I engage my team in following the 4C rule at every step of project development. We regard this rule as a foreseeing method (4C = Foresee) that lets us minimize the risk of failure, predict future events and ensure the success of our effort by developing Clear, Concise, Complete, and Credible documentation. Therefore, we use the method as the critical criterion for writing any project document, whether it is the project description, the scope statement, a kind of report, the funding request, the feasibility study report, or anything else.

The Structure of a Project Description

Below I list the key steps you can take to develop the structure and content of your sample project description. Please use the given checklist as an additional guide for creating the document.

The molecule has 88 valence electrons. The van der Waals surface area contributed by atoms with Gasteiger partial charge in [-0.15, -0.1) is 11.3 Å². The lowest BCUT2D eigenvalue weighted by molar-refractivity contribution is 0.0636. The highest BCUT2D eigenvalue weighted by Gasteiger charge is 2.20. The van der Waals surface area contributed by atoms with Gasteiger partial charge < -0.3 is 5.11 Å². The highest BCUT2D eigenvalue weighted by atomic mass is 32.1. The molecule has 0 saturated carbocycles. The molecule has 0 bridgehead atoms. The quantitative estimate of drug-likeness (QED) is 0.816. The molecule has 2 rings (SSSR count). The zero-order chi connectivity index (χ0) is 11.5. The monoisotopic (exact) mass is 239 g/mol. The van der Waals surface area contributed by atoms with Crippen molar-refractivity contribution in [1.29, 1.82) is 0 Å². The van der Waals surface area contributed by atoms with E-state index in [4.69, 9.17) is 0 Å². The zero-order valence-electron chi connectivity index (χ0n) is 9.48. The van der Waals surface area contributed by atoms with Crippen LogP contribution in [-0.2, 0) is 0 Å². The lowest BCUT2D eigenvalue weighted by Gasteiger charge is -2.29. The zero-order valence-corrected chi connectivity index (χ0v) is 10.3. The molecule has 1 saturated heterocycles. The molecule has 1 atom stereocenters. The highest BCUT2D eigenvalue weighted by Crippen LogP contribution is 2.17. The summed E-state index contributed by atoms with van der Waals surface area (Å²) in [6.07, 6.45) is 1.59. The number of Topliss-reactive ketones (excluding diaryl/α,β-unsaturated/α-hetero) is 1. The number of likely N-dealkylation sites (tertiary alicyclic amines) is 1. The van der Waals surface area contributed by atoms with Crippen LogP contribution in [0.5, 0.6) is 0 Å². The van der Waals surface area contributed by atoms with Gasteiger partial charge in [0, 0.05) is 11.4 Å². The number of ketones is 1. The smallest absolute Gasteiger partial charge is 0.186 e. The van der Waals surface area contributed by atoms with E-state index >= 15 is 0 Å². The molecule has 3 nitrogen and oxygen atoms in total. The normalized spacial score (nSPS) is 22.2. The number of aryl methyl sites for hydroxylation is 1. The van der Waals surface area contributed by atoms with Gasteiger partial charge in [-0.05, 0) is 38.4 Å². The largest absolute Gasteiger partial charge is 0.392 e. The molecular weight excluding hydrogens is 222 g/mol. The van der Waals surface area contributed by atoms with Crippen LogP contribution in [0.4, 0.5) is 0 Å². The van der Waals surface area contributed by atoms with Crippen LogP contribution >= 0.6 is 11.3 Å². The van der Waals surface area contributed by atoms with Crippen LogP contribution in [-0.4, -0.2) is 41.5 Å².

A sample project description paper includes the following structure:

  • Section 1. Project Title and Overview. The project title must refer to something other than the business need and the problem to be tackled. It must simply state what kind of project is conducted (e.g., “Increasing Employee Efficiency” or “Improving My Project Management Methods“) and how it will contribute to the intended business or personal goal.
  • Section 2. Purpose and Need. In this section, you need to describe/explain the project’s primary goal. The objective of the project should be set in favorable terms. You must never forget that the purpose of a project is not merely to complete a job but rather to change something for the better (e.g., improve the business, fulfill customer orders promptly, increase employee efficiency or productivity, save public funds by decreasing the number of people in a project team, etc.).